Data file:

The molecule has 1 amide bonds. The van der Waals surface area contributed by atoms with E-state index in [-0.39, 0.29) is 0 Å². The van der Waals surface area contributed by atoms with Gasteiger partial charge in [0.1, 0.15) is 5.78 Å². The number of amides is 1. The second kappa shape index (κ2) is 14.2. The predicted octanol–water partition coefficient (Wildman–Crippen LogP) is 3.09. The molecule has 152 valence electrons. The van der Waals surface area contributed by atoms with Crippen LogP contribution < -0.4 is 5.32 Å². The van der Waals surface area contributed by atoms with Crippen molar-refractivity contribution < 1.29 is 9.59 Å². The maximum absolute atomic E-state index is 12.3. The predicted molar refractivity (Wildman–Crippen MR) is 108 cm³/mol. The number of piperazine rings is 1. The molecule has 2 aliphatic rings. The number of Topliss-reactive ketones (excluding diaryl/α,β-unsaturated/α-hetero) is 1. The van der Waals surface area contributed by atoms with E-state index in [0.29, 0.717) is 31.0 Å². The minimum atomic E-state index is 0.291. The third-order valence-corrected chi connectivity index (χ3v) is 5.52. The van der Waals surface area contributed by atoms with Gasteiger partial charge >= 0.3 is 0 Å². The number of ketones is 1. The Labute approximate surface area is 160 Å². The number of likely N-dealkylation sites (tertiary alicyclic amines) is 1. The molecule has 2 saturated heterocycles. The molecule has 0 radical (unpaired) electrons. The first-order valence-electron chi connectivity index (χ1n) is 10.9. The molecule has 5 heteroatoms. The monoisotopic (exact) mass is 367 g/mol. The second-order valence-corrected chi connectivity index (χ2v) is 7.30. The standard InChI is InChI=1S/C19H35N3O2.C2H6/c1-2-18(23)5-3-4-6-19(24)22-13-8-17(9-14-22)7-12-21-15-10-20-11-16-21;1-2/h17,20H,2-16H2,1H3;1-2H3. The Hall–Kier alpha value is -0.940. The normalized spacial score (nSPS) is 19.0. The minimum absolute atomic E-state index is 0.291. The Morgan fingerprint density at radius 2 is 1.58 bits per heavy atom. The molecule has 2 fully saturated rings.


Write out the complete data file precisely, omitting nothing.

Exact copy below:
The molecule has 1 amide bonds. The van der Waals surface area contributed by atoms with E-state index in [-0.39, 0.29) is 0 Å². The van der Waals surface area contributed by atoms with Gasteiger partial charge in [0.1, 0.15) is 5.78 Å². The number of amides is 1. The second kappa shape index (κ2) is 14.2. The predicted octanol–water partition coefficient (Wildman–Crippen LogP) is 3.09. The molecule has 152 valence electrons. The van der Waals surface area contributed by atoms with Crippen LogP contribution < -0.4 is 5.32 Å². The van der Waals surface area contributed by atoms with Crippen molar-refractivity contribution < 1.29 is 9.59 Å². The maximum absolute atomic E-state index is 12.3. The predicted molar refractivity (Wildman–Crippen MR) is 108 cm³/mol. The number of piperazine rings is 1. The molecule has 2 aliphatic rings. The number of Topliss-reactive ketones (excluding diaryl/α,β-unsaturated/α-hetero) is 1. The van der Waals surface area contributed by atoms with E-state index in [0.29, 0.717) is 31.0 Å². The minimum atomic E-state index is 0.291. The third-order valence-corrected chi connectivity index (χ3v) is 5.52. The van der Waals surface area contributed by atoms with Gasteiger partial charge >= 0.3 is 0 Å². The number of ketones is 1. The Labute approximate surface area is 160 Å². The number of likely N-dealkylation sites (tertiary alicyclic amines) is 1. The molecule has 2 saturated heterocycles. The molecule has 0 radical (unpaired) electrons. The first-order valence-electron chi connectivity index (χ1n) is 10.9. The molecule has 5 heteroatoms. The monoisotopic (exact) mass is 367 g/mol. The second-order valence-corrected chi connectivity index (χ2v) is 7.30. The standard InChI is InChI=1S/C19H35N3O2.C2H6/c1-2-18(23)5-3-4-6-19(24)22-13-8-17(9-14-22)7-12-21-15-10-20-11-16-21;1-2/h17,20H,2-16H2,1H3;1-2H3. The Hall–Kier alpha value is -0.940. The normalized spacial score (nSPS) is 19.0. The minimum absolute atomic E-state index is 0.291. The Morgan fingerprint density at radius 2 is 1.58 bits per heavy atom. The molecule has 2 fully saturated rings.